Moscow, December 25, 1991: The Last Day of the Soviet Union
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Conor O’Clery has written a unique and truly suspenseful thriller of the day the Soviet Union died. The internal power plays, the shifting alliances, the betrayals, the mysterious three colonels carrying the briefcase with the nuclear codes, and the jockeying to exploit the future are worthy of John Le Carré or Alan Furst. The Cold War’s last act was a magnificent dark drama played out in the shadows of the Kremlin.
just for show—to receive foreign guests and hold other official ceremonies.”5 Yeltsin is aware that to rule from the Kremlin will give the world reason to suspect his “great power” ambitions and that many of his colleagues will question whether a democratically elected leader should occupy the centuries-old citadel of imperial and totalitarian rule. Some regard the White House, the scene of Yeltsin’s heroic stand in August, to be the state symbol of Russia, rather than the fortress of the tsars
on Red Square. The Russian president has no patience, however, for suggestions that the Kremlin should be turned into a museum of history and culture after the departure of the last Soviet ruler. The Kremlin is an artistic gem, he acknowledges, but it is also the most important government compound in Russia. “The country’s entire defense system is hooked up to the Kremlin, the surveillance system, all the coded messages from all over the world are sent here, and there is a security apparatus for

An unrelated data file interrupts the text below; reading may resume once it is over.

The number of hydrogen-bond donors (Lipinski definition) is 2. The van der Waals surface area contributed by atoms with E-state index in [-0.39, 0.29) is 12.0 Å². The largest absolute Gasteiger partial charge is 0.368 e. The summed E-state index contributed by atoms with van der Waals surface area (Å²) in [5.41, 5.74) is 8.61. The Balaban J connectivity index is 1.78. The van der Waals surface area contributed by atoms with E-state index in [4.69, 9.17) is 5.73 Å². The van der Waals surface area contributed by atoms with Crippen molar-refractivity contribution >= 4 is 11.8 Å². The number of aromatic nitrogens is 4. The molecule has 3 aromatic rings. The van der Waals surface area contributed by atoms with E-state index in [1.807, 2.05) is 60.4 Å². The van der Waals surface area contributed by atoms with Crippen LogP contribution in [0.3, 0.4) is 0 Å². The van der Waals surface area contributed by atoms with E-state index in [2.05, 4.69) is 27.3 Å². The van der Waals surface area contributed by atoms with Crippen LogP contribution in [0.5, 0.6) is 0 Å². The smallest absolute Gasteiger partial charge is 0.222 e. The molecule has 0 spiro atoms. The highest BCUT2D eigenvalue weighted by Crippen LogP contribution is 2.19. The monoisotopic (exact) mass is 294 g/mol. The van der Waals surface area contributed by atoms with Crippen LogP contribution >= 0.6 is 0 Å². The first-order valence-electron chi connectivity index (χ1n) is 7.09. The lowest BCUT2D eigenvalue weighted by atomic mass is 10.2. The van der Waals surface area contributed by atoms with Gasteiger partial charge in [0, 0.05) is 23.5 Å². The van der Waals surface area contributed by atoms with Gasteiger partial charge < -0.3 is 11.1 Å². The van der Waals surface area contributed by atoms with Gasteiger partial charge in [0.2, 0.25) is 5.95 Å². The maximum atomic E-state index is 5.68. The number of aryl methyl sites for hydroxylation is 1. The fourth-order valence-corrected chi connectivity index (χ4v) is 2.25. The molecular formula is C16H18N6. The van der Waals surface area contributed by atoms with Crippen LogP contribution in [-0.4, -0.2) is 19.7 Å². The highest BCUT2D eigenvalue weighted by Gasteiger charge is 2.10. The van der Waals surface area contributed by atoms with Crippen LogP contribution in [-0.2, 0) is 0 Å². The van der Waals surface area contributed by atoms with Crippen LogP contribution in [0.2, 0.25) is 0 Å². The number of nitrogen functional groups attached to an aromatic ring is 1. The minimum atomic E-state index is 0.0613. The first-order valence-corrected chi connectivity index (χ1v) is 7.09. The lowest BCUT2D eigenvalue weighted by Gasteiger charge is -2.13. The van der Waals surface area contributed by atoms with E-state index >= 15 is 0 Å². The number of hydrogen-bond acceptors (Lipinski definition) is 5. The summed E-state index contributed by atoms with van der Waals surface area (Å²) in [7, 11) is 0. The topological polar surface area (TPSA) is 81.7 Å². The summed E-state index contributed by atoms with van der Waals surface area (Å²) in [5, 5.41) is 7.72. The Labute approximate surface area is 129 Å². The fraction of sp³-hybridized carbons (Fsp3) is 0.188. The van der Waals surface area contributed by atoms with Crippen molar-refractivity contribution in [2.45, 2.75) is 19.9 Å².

peace among the nationalities, and that if there were hardships, they were shared by everyone. Despite his active opposition to the August putsch when he took to the streets to confront the putschists in St. Petersburg, Vladimir Putin claims that the events of 1991 tore his life apart. Today he judges Vladimir Kryuchkov, the hard-liner who organized the coup attempt and who tried to get the KGB Alpha Group to open fire on the defenders of the Russian White House in August 1991, to be a true
appointment books arranged as they were on his last working day. It was from here that the founder of the Soviet Union gave the order for the liquidation of the tsar and his family in Ipatiev House in Sverdlovsk. Stalin also lived and worked in the Kremlin, though having been discredited by Khrushchev for his reign of terror, no museum was ever established in his name. Stalin’s legacy is a series of five giant red stars made from stainless steel and ruby glass, which are located atop the Kremlin
had met first ladies, princesses and queens, but I had never seen anybody act this way.”10 Raisa developed a much warmer relationship with Barbara Bush, though George Bush had difficulty appreciating her deadpan humor. At a dinner in the Soviet embassy in Washington, the U.S. president joked to Raisa, as they were being entertained by a very overweight and unpretty Russian opera singer, “I think I’m falling in love.” “You’d better not,” she scolded him. “Remember Gary Hart!” Bush concluded that